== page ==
Protecting Rights in State Courts

May 27, 1988

Report Outline
Special Focus


A quiet legal revolution now under way has lawyers and judges reading the fine print in their state constitutions. As a result, there's been a dramatic increase in the number of cases decided on state rather than federal constitutional grounds. This new “judicial federalism” began as a reaction to an increasingly conservative U.S. Supreme Court, but it has since won plaudits from some conservatives who favor handing decisions over to the states.

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Most of us would be surprised to learn that we enjoy constitutional rights far beyond those penned by the nation's Founding Fathers. That's because every state also has its own constitution, and many of them provide rights and freedoms that are nowhere to be found in the U.S. Constitution or the Bill of Rights.

The citizens of Tennessee, for example, enjoy the constitutional right to sail on the Mississippi River, Pennsylvanians, under their state charter, are entitled to “clean air, pure water and to the preservation…of the environment.” Those who live in California and Rhode Island have a constitutional right to fish (the state of Vermont tosses in hunting). New Hampshire's Constitution doesn't go quite that far, but it does contain a provision entitling its citizens to state-run lottery games. Louisiana uses its lengthy constitution to enshrine the memory of Huey P. Long, the folk-hero governor and senator who was assassinated in 1935; one section of the Louisiana charter declares Long's birthday to be a state holiday.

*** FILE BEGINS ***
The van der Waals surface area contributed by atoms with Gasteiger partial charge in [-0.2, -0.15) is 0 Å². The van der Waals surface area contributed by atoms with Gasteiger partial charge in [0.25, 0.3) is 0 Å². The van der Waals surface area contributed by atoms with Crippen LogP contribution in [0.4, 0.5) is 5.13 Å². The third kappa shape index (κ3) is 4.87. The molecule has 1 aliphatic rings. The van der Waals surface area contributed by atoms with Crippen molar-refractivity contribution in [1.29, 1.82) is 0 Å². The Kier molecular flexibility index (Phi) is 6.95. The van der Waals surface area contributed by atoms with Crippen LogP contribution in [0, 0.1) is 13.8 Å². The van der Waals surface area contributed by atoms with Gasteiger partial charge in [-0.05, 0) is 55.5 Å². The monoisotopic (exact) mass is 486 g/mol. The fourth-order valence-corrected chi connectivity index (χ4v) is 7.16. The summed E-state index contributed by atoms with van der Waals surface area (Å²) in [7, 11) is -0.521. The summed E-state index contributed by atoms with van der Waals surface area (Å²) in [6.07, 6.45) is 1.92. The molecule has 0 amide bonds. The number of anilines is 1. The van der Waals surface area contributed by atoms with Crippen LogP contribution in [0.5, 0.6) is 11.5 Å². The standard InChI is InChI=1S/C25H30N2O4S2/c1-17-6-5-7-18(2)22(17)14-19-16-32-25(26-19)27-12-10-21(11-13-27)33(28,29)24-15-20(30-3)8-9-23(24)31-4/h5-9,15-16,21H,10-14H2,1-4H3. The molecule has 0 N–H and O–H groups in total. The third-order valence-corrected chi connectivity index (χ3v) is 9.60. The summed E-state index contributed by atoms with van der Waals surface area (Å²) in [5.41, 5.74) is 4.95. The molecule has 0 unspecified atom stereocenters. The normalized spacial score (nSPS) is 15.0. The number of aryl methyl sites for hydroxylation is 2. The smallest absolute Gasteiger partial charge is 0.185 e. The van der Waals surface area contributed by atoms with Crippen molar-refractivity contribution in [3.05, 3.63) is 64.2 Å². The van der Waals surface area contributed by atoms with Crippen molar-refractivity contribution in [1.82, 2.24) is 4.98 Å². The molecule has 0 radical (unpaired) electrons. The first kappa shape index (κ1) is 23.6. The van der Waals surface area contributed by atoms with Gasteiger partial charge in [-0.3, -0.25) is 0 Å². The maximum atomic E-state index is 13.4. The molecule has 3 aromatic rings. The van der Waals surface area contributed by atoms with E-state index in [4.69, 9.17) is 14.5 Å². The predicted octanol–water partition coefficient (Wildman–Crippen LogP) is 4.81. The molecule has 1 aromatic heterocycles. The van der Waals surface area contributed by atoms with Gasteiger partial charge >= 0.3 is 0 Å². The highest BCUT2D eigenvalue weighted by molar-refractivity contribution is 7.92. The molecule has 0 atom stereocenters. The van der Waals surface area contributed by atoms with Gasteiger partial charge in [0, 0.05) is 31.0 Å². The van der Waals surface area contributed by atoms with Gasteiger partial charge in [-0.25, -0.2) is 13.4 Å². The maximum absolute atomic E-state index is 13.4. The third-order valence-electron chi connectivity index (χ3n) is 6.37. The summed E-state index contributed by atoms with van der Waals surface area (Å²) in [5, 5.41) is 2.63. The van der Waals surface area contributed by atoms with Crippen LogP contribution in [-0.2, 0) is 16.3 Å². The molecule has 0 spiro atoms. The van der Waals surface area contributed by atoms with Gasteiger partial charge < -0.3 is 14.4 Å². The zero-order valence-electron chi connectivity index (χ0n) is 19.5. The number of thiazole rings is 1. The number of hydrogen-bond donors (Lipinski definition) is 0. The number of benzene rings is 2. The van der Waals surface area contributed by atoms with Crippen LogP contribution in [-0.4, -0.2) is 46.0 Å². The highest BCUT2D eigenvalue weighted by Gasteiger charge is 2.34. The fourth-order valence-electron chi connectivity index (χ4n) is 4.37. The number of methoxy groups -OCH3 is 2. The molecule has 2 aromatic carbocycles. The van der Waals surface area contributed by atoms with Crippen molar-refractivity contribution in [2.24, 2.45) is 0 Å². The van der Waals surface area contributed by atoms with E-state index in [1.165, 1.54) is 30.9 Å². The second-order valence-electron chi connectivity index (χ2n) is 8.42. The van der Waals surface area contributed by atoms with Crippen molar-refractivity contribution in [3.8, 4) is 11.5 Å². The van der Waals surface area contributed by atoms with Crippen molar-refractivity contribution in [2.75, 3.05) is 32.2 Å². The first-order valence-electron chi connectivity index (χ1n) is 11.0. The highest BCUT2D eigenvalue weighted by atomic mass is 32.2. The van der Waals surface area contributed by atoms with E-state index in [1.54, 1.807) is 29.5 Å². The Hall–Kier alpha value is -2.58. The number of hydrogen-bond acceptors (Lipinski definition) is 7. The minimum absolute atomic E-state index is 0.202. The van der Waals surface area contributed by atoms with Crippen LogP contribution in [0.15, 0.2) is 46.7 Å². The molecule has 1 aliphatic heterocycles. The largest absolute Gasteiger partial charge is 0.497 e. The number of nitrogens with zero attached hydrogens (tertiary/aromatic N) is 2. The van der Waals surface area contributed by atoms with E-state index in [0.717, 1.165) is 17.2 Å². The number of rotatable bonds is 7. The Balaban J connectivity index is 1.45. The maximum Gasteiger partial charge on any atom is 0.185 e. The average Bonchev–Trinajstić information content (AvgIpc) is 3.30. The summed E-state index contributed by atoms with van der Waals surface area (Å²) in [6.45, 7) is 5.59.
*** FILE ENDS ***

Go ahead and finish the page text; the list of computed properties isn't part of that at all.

ISSUE TRACKER for Related Reports
Challenges of the Courts
Nov. 04, 2022  Conservatorships
Jan. 14, 2011  Cameras in the Courtroom
Oct. 22, 1993  Science in the Courtroom
May 27, 1988  Protecting Rights in State Courts
Oct. 07, 1983  Court Backlog
Jan. 16, 1981  Television in the Courtroom
Jun. 03, 1970  Reform of the Courts
Nov. 16, 1960  Congestion in the Courts
Mar. 07, 1956  Cameras in Court
Jul. 18, 1939  Reform of Lower Federal Courts
Feb. 04, 1936  Restriction of Powers of Federal Courts
Apr. 14, 1931  Reform of Magistrates' Courts
Criminal Law Procedure and Due Process
State, Local, and Intergovernmental Relations